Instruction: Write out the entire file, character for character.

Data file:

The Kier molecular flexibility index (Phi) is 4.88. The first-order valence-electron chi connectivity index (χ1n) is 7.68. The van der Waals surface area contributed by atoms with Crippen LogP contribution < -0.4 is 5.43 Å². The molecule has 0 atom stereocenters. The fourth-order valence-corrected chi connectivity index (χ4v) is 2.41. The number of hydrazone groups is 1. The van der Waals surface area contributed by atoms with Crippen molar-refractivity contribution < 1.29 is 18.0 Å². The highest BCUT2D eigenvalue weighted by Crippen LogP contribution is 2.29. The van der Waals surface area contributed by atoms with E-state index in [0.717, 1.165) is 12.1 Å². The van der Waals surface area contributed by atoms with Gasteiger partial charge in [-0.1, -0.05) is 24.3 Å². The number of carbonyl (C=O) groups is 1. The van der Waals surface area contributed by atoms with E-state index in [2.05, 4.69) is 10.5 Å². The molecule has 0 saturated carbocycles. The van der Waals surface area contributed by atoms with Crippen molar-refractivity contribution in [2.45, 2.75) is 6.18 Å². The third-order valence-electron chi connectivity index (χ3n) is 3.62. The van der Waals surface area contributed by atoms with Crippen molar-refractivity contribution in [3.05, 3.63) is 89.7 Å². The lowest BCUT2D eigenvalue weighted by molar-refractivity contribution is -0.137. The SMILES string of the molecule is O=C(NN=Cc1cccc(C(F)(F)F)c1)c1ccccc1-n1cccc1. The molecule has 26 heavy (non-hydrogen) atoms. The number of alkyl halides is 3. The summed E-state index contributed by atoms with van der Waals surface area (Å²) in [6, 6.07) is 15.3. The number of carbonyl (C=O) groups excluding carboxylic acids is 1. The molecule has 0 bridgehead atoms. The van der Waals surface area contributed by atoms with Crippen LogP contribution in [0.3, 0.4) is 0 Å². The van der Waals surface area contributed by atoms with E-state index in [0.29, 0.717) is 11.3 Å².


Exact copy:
The Kier molecular flexibility index (Phi) is 4.88. The first-order valence-electron chi connectivity index (χ1n) is 7.68. The van der Waals surface area contributed by atoms with Crippen LogP contribution < -0.4 is 5.43 Å². The molecule has 0 atom stereocenters. The fourth-order valence-corrected chi connectivity index (χ4v) is 2.41. The number of hydrazone groups is 1. The van der Waals surface area contributed by atoms with Crippen molar-refractivity contribution < 1.29 is 18.0 Å². The highest BCUT2D eigenvalue weighted by Crippen LogP contribution is 2.29. The van der Waals surface area contributed by atoms with E-state index in [0.717, 1.165) is 12.1 Å². The van der Waals surface area contributed by atoms with Gasteiger partial charge in [-0.1, -0.05) is 24.3 Å². The number of carbonyl (C=O) groups is 1. The van der Waals surface area contributed by atoms with E-state index in [2.05, 4.69) is 10.5 Å². The molecule has 0 saturated carbocycles. The van der Waals surface area contributed by atoms with Crippen molar-refractivity contribution in [2.45, 2.75) is 6.18 Å². The third-order valence-electron chi connectivity index (χ3n) is 3.62. The van der Waals surface area contributed by atoms with Crippen molar-refractivity contribution in [3.05, 3.63) is 89.7 Å². The lowest BCUT2D eigenvalue weighted by molar-refractivity contribution is -0.137. The SMILES string of the molecule is O=C(NN=Cc1cccc(C(F)(F)F)c1)c1ccccc1-n1cccc1. The molecule has 26 heavy (non-hydrogen) atoms. The number of alkyl halides is 3. The summed E-state index contributed by atoms with van der Waals surface area (Å²) in [6, 6.07) is 15.3. The number of carbonyl (C=O) groups excluding carboxylic acids is 1. The molecule has 0 bridgehead atoms. The van der Waals surface area contributed by atoms with Crippen LogP contribution in [0.3, 0.4) is 0 Å². The van der Waals surface area contributed by atoms with E-state index in [0.29, 0.717) is 11.3 Å².